A 5-Year-Old Boy's Failing Vision

Sean M. Rodriguez; Madhuri Chilakapati, MD; Kimberly G. Yen, MD

Disclosures

August 28, 2018

Discussion

MRNFs may be readily visualized during funduscopic examination as one or more well-demarcated, gray-white, striated patches. These changes are often continuous with the optic disc, radiating in the distribution of the retinal nerve fibers along the course of the retinal nerve fiber layer.[1,2] These myelinated retinal nerve fibers are the result of aberrant myelination of the superficial retinal plexus by ectopic glial cells.[2,3]

MRNFs are relatively common ophthalmologic abnormalities present in approximately 1 in 150 individuals, 6% of whom may have bilateral involvement.[4] Previous studies have found a higher prevalence in females than males, but more recent studies have not been able to reproduce those findings.[2,4]

During normal development, myelination of the optic nerve occurs via oligodendrocytes from the lateral geniculate body to the lamina cribrosa.[2] The lamina cribrosa is a mesh-like network of collagen fibers continuous with the sclera through which retinal ganglion cells must pass as they exit the eye to travel along the optic pathway to the brain. Under abnormal circumstances, ectopic oligodendrocyte-like cells are present anterior to the lamina cribrosa and form a myelin sheath around a group of retinal nerve fibers. Although the source of these cells remains unknown, most authors postulate they either migrated prior to the development of the lamina cribrosa or were displaced during an early insult to the lamina cribrosa.[3] It is important to note that these myelinated nerve fibers are not continuous with myelinated optic nerve fibers.[2,3]

Although MRNFs often occur in isolation, they have been associated with certain ocular and systemic anomalies like neurofibromatosis, nevoid basal-cell carcinoma syndrome, craniofacial abnormalities, and vitreoretinopathy with skeletal malformations.[5,6] When the triad of MRNF, myopia, and amblyopia are present together, it may be referred to as Straatsma syndrome.[7] In addition to associations with skeletal abnormalities and vitreoretinal degeneration, certain MRNFs have demonstrated a genetic component and have been postulated to involve a variably expressed autosomal dominant mode of inheritance.[8]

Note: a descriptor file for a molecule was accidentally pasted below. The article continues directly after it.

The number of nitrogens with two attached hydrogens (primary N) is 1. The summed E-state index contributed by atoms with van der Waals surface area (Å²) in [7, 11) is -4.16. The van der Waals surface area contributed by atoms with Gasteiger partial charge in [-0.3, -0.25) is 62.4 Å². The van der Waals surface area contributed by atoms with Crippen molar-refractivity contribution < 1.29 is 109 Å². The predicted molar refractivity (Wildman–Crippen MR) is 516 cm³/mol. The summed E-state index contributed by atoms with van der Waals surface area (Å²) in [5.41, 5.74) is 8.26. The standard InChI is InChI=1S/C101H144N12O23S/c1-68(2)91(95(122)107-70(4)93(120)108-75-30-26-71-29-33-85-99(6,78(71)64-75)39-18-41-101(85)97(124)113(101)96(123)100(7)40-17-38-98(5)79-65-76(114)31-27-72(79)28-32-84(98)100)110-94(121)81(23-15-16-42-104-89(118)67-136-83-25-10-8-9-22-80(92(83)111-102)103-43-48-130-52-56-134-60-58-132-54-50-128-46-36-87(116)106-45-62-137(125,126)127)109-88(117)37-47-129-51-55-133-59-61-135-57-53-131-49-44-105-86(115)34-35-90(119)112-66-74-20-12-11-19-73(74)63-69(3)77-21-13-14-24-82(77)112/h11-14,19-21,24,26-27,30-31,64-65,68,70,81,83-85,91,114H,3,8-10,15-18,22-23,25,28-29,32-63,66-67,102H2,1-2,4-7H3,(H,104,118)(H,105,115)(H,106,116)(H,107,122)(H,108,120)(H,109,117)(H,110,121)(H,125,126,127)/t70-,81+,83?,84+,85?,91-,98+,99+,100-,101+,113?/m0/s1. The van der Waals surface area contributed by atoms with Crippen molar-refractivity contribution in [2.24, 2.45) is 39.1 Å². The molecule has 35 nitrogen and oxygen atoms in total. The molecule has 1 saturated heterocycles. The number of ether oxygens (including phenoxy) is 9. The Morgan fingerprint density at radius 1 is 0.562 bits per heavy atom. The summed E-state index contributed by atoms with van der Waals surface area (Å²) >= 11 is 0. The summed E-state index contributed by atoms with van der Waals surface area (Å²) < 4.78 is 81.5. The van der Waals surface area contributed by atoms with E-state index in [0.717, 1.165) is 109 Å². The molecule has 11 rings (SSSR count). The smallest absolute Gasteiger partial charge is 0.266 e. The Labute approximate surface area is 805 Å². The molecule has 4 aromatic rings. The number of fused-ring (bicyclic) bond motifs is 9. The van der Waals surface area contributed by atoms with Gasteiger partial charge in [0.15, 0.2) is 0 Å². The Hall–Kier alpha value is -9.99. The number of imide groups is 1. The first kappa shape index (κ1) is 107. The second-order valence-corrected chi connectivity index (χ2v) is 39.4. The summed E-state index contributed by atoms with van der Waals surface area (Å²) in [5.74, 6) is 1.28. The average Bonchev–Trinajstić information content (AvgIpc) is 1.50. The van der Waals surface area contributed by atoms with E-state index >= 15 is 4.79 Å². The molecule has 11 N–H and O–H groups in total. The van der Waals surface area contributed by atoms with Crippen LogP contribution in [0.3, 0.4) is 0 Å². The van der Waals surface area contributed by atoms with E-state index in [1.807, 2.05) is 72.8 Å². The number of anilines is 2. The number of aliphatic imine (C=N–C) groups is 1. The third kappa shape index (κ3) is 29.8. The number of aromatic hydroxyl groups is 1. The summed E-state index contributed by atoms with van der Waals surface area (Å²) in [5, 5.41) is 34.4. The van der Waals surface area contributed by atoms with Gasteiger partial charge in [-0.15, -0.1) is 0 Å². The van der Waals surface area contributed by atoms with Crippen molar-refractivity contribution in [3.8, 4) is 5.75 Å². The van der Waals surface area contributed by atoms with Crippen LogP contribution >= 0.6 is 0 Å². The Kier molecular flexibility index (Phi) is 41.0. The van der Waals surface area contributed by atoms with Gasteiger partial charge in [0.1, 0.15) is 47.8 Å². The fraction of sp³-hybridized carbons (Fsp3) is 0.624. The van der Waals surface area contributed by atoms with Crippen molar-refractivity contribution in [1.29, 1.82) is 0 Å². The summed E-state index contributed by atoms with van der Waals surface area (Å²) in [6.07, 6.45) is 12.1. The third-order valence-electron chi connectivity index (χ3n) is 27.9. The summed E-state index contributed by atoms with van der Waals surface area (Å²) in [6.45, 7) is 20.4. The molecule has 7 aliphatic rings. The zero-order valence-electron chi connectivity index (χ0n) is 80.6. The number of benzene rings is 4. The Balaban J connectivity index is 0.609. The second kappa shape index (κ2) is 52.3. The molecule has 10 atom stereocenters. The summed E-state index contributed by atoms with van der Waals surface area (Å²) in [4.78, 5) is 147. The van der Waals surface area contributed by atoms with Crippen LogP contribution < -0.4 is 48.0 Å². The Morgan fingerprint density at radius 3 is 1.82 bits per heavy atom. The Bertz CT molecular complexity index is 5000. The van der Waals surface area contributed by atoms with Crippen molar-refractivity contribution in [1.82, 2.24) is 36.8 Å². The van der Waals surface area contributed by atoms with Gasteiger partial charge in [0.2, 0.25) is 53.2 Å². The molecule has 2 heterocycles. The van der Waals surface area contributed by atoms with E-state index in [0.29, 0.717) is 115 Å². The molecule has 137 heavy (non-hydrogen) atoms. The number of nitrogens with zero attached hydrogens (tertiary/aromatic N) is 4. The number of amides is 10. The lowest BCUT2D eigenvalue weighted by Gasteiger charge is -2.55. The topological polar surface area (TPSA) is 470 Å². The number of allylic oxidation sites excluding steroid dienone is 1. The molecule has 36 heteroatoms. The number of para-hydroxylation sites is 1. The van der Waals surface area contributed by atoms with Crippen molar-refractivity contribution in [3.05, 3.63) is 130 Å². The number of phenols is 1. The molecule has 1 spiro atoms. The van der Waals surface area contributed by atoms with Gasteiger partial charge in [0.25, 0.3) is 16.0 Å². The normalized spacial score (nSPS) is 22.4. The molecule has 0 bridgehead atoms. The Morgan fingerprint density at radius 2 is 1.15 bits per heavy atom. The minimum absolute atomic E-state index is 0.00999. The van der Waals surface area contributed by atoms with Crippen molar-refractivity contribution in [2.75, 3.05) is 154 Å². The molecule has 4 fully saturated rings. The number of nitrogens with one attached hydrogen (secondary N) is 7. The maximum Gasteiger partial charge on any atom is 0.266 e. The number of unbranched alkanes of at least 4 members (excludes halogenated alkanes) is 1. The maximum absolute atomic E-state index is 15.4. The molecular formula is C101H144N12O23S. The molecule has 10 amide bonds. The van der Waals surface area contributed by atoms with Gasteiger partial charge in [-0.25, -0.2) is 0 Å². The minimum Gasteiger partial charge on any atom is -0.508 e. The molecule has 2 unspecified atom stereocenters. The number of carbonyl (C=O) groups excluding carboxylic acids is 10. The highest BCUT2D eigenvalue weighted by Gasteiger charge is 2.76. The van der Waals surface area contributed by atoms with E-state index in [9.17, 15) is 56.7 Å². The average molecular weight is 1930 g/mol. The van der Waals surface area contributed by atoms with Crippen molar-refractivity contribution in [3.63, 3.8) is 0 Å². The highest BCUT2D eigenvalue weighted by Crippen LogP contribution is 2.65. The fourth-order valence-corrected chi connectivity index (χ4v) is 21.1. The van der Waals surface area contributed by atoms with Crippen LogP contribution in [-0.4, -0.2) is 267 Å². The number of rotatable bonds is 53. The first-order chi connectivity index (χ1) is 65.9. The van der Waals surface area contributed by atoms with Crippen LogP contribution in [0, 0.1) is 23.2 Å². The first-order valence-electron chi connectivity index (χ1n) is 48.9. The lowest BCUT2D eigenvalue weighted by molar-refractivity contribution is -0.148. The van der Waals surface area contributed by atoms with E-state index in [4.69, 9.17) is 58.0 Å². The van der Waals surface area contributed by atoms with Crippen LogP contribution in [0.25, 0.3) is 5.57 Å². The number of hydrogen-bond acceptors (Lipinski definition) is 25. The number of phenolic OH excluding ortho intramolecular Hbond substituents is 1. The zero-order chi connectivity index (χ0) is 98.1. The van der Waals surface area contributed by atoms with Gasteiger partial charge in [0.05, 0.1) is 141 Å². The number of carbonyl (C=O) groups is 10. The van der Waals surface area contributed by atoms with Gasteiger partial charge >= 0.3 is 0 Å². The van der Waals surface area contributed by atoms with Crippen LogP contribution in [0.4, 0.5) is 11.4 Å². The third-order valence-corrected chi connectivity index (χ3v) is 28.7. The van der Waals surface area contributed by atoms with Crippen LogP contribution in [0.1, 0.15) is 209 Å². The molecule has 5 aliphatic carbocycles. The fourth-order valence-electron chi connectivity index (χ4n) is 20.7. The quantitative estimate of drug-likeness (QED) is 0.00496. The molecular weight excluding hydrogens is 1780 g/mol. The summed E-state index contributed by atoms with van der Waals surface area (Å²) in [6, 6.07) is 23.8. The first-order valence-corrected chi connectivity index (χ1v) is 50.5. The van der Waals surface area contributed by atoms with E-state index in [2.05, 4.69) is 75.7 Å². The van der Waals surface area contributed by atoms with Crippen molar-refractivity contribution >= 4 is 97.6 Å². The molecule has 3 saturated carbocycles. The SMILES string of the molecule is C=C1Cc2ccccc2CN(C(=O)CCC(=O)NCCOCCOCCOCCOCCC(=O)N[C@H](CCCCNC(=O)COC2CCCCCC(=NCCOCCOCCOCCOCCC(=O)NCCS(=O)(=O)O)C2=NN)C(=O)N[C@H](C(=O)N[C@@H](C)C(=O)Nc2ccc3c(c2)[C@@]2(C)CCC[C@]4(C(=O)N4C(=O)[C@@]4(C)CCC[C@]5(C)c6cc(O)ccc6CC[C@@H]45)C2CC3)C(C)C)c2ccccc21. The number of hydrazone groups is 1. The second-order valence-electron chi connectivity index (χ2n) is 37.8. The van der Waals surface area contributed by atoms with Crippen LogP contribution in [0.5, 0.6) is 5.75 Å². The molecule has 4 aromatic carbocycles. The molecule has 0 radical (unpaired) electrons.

Clinically, MRNF may present as an asymptomatic finding or with profound visual dysfunction that may or may not be recognized by the patient.[9] There are several routes by which MRNF can affect vision. First, the location and sheer size of the myelinated region has been found to greatly correlate with the degree of vision loss, with larger MRNFs and MRNFs overlaying the macular region being associated with greater visual deficits.[3,9] Another cause of visual deficits with MRNFs is due to their secondary effect on the developing morphology of the eye. Researchers theorize that if MRNF causes visual impairment, the developing globe will be induced to undergo axial enlargement. This causes significant axial myopia, leading to anisometropic amblyopia.[10] The theory has been strengthened by studies that demonstrate the role of visual deprivation in the morphological development of the eye.[11,12] As with many medical maladies in pediatrics, diagnoses may be made more difficult owing to the patients' inability to articulate a subjective complaint.

Treatment for patients with MRNF varies depending on their symptoms and origin of the MRNF. For asymptomatic patients, MRNF is not treated and can be monitored at subsequent visits. Patients with severe myopia are prescribed corrective lenses to improve visual acuity.[13] Amblyopia, including patching or penalization treatment, should be treated aggressively in those with MRNF;[3,14,15] however, variable results have been demonstrated.

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